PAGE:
After a 30-0 regular season in 2003-04, St. Joseph’s was on the verge of its first Final Four since 1961.
At the conclusion of an epic duel between Naismith and Wooden Award-winner Jameer Nelson of the Hawks and Oklahoma State’s John Lucas III, Lucas drained the game-winning three with seconds to play, then forced a Nelson miss to preserve the Cowboys' win.
Louisville’s “Doctors of Dunk” had talent to match either of the Cardinals’ NCAA champs, but nearly missed the 1983 Final Four thanks to archrival Kentucky.
After Jim Master tied the game for the Wildcats in the final seconds of regulation, though, Louisville put it away in overtime with a 14-0 run highlighted by Lancaster Gordon’s alley-oop feed to Milt Wagner.
Shelvin Mack’s idiotic foul on Pitt’s Gilbert Brown looked like it had doomed Butler in last spring's Elite Eight until Matt Howard rebounded a missed Brown free throw in a tie game.
The Butler center was fouled by Nasir Robinson with less than a second to play, and Howard’s clutch free throw sent the Bulldogs to the second of their improbable back-to-back Final Fours.
An early building block of Adam Morrison’s legend at Gonzaga came in a 2005 regular-season meeting with Oklahoma State (a Final Four team the previous season).
The Cowboys led by a point with 12.4 seconds on the clock, but Morrison’s banked-in three-ball gave the Zags a win and helped his (successful) pursuit of the national scoring title as a junior.
Although star Tony Price (pictured) led the ninth-seeded Quakers with 25 points and nine boards, the crowning moment of their upset of top-seed UNC—in the Tar Heels’ first game of the NCAA tournament—came from James Salters.
His 15th and final point in a tie game came at the free-throw line, giving Penn a 72-71 victory and catapulting the team to the only Final Four run in school history.
Every shot-blocker is going to get dunked on occasionally, but few have been posterized quite so spectacularly as Georgetown seven-footer Ruben Boumtje Boumtje.
The Hoya stalwart tried to defend a two-on-one break but found himself on the receiving end of a phenomenal one-handed slam by 6’3” Pitt freshman Julius Page.
In a game that turned out to be a Final Four preview, Princeton (led by AP Player of the Year Bill Bradley) took on the top-ranked Michigan Wolverines in December of 1964.
With Princeton up by 12 with five minutes to play, Bradley fouled out, opening the door for Michigan legend Cazzie Russell to lead a comeback and bury the game-winner with under half a minute to go.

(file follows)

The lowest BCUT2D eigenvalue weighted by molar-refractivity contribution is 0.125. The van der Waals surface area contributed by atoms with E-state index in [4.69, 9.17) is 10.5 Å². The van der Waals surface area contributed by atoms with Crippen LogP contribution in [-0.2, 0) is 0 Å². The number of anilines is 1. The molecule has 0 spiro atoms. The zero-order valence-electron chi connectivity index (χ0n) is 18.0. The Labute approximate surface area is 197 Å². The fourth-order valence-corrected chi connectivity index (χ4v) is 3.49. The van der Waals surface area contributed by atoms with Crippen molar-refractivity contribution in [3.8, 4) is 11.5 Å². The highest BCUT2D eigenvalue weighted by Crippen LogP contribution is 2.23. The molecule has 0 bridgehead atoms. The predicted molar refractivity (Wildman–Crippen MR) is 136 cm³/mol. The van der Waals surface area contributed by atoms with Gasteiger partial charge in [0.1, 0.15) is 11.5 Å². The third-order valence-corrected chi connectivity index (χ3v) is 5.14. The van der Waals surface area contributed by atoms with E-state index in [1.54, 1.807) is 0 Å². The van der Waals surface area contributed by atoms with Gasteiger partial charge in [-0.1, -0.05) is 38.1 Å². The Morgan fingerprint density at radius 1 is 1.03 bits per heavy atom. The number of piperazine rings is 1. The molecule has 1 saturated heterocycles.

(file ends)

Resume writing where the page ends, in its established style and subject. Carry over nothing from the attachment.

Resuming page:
The longest game in NCAA history would’ve been even longer if it hadn’t been for Cincinnati's Doug Schloemer.
The Bearcats guard found the energy to hit the tie-breaking jumper with three seconds left in the seventh overtime, beating Bradley by a 75-73 margin in 1981.
Early season tournaments are built to produce matchups like No. 9 Gonzaga against No. 12 Michigan State, but their 2005 Maui Invitational showdown was one of the best in recent memory.
The two teams shot a combined 53-for-57 from the free-throw line in the triple-OT classic, with Zags star Adam Morrison (who had his team’s only miss from the stripe) deciding the game with 19 seconds remaining by hitting—of course—a pair of clutch foul shots.
Top-ranked Duke had no business struggling at home against Virginia Tech in 2005, but a Coleman Collins tip-in put the Hokies up a point with 1.6 seconds to play.
Sean Dockery saved the day for the home team, nailing an absurd 45-footer to beat the buzzer and stave off a massive upset.
After a 26-0 regular season, Dean Meminger and Marquette looked to be headed for a 1971 Final Four showdown with fellow unbeaten UCLA.
Instead, Ohio State tripped up Al McGuire’s club in the Sweet 16, erasing an early 13-point lead and going on top for good with 1:11 to play on a layup by center Luke Witte.
Since 2002, Pitt has made the tournament every year and been seeded fourth or better eight times, but never have the Panthers come closer to the Final Four than in 2009.
Tied at 76 with time winding down, though, Pitt’s vaunted defense couldn’t stop Villanova’s Scottie Reynolds from slashing to the paint and floating home the game-winner with less than a second to play.